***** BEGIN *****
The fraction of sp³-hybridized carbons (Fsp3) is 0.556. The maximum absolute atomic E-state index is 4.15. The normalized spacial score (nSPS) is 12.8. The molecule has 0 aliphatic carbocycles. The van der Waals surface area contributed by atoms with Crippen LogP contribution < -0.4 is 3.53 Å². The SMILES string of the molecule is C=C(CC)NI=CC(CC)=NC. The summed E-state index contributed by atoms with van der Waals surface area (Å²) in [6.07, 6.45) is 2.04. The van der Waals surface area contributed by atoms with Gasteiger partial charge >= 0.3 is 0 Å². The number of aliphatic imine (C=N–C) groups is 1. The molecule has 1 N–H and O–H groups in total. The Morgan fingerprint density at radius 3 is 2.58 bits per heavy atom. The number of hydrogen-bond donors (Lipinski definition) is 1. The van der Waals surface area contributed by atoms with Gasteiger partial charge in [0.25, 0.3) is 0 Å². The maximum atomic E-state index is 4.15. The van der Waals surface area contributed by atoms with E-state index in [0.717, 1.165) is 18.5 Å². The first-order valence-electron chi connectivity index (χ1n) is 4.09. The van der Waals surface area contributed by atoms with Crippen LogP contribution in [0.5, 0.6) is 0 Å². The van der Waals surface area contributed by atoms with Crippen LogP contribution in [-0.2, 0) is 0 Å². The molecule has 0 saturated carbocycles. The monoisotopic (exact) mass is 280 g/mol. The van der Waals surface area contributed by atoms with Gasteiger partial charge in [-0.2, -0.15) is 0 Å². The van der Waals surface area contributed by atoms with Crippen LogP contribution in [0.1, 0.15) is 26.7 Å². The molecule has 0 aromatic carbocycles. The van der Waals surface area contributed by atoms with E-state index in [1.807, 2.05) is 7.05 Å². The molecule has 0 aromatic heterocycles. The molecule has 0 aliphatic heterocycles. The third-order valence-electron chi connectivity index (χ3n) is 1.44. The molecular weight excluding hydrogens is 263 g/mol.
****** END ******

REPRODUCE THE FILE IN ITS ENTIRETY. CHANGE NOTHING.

The fraction of sp³-hybridized carbons (Fsp3) is 0.556. The maximum absolute atomic E-state index is 4.15. The normalized spacial score (nSPS) is 12.8. The molecule has 0 aliphatic carbocycles. The van der Waals surface area contributed by atoms with Crippen LogP contribution < -0.4 is 3.53 Å². The SMILES string of the molecule is C=C(CC)NI=CC(CC)=NC. The summed E-state index contributed by atoms with van der Waals surface area (Å²) in [6.07, 6.45) is 2.04. The van der Waals surface area contributed by atoms with Gasteiger partial charge >= 0.3 is 0 Å². The number of aliphatic imine (C=N–C) groups is 1. The molecule has 1 N–H and O–H groups in total. The Morgan fingerprint density at radius 3 is 2.58 bits per heavy atom. The number of hydrogen-bond donors (Lipinski definition) is 1. The van der Waals surface area contributed by atoms with Gasteiger partial charge in [0.25, 0.3) is 0 Å². The maximum atomic E-state index is 4.15. The van der Waals surface area contributed by atoms with E-state index in [0.717, 1.165) is 18.5 Å². The first-order valence-electron chi connectivity index (χ1n) is 4.09. The van der Waals surface area contributed by atoms with Crippen LogP contribution in [0.5, 0.6) is 0 Å². The van der Waals surface area contributed by atoms with Crippen LogP contribution in [-0.2, 0) is 0 Å². The molecule has 0 saturated carbocycles. The monoisotopic (exact) mass is 280 g/mol. The van der Waals surface area contributed by atoms with Gasteiger partial charge in [-0.2, -0.15) is 0 Å². The van der Waals surface area contributed by atoms with Crippen LogP contribution in [0.1, 0.15) is 26.7 Å². The molecule has 0 aromatic carbocycles. The van der Waals surface area contributed by atoms with E-state index in [1.807, 2.05) is 7.05 Å². The molecule has 0 aromatic heterocycles. The molecule has 0 aliphatic heterocycles. The third-order valence-electron chi connectivity index (χ3n) is 1.44. The molecular weight excluding hydrogens is 263 g/mol.